Fish Teacher Resources

Find Fish educational ideas and activities

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Students participate in an activity in which plain and peanut M&M's are used to represent a community of fish. They role-play different scenarios that depict fishing practices by eating or discarding certain M&M's.
Students research fish and fish adaptations. They conduct research on two fish, compare/contrast the two fish using a Venn diagram, and create a fish diamante poem.
Help learners discover methods to estimate animal population. They will participate in a simulation of catching and tagging fish in order to estimate the fish population. They scoop and count goldfish crackers, record data, and use formulas to determine a whole population based on their sample.
Learning to read data tables is an important skill. Use this resource for your third, fourth, or fifth graders. Learners will will study tables of fish collection data to draw conclusions. The data is based on fish environments in the Hudson River estuary. Data tables and worksheets are included.
Focusing on the fish in the Hudson River Estuary, this activity could be used to practice reading, graphing ,and critical-thinking skills. Answering the 6 questions should be interesting for students due to the interesting subject matter.
Information is provided on Gray's Reef, Florida Keys, and Flower Garden Banks marine sanctuaries. Young marine biologists then visit the FishBase and REEF databases to collect fish species information for each location. They then complete a data table comparing the different marine sanctuaries. This a wonderful activity for giving your explorers experience with real databases.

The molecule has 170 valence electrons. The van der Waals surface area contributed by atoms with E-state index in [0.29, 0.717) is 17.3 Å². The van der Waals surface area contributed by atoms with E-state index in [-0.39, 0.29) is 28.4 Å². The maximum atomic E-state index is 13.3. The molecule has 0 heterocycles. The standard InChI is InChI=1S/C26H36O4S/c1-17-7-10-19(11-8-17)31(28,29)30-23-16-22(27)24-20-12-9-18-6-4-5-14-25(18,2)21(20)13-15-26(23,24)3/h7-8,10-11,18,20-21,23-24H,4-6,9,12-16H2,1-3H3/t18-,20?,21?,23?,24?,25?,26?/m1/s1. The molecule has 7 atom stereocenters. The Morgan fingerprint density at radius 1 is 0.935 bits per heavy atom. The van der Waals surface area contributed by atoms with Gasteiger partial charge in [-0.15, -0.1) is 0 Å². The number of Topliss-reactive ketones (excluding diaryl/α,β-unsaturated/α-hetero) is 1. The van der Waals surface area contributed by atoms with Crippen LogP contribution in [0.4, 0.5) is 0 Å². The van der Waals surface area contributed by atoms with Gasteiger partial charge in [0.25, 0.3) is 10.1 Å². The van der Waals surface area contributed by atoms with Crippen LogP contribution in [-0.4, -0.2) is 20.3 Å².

Learners observe swimming and resting patterns of aquarium fish to determine how different parts of the habitat are used. Different pairs of students should compare their results after several days to look for daily patterns.
Ever wonder how scientists track fish underwater? Your class can learn how with this informative activity. First, they will read a paragraph about androgynous fish, tagging, and data analysis. Then, your scientists must answer five short-answer questions. What an interesting topic!
I love lessons that incorporate the arts, they're so engaging and address a more diverse set of learners. Your class will investigate the reasons fish from the coal reef have adapted such colorful fins. They design a fish that uses color to either signal something or as camouflage, then they take a trip to the California Academy of Sciences to see real coral fish in action. Upon returning to class, they discuss their observations and then write a clever haiku to accompany their images of fishy adaptation. Note: If you don't live in San Francisco, you can always take a trip to a local tropical fish store to view fish that would live on a coral reef.
By following the accompanying lab sheet, groups work together in a simulation of identifying a faux fish venom and administering the appropriate antidote. They read through five, fish profiles, very professional in appearance. They follow a lab procedure to perform a simulated enzyme-linked immunosorbent assay, or ELISA. You will need to purchase an ELISA kit, but the provider's information is included in the materials list. It would be well worth the investment if you are looking for a crime scene type lesson plan or a memorable activity on antibodies and antigens. Consider laminating the fish profile cards since you will most certainly want to repeat this lesson plan in years to come.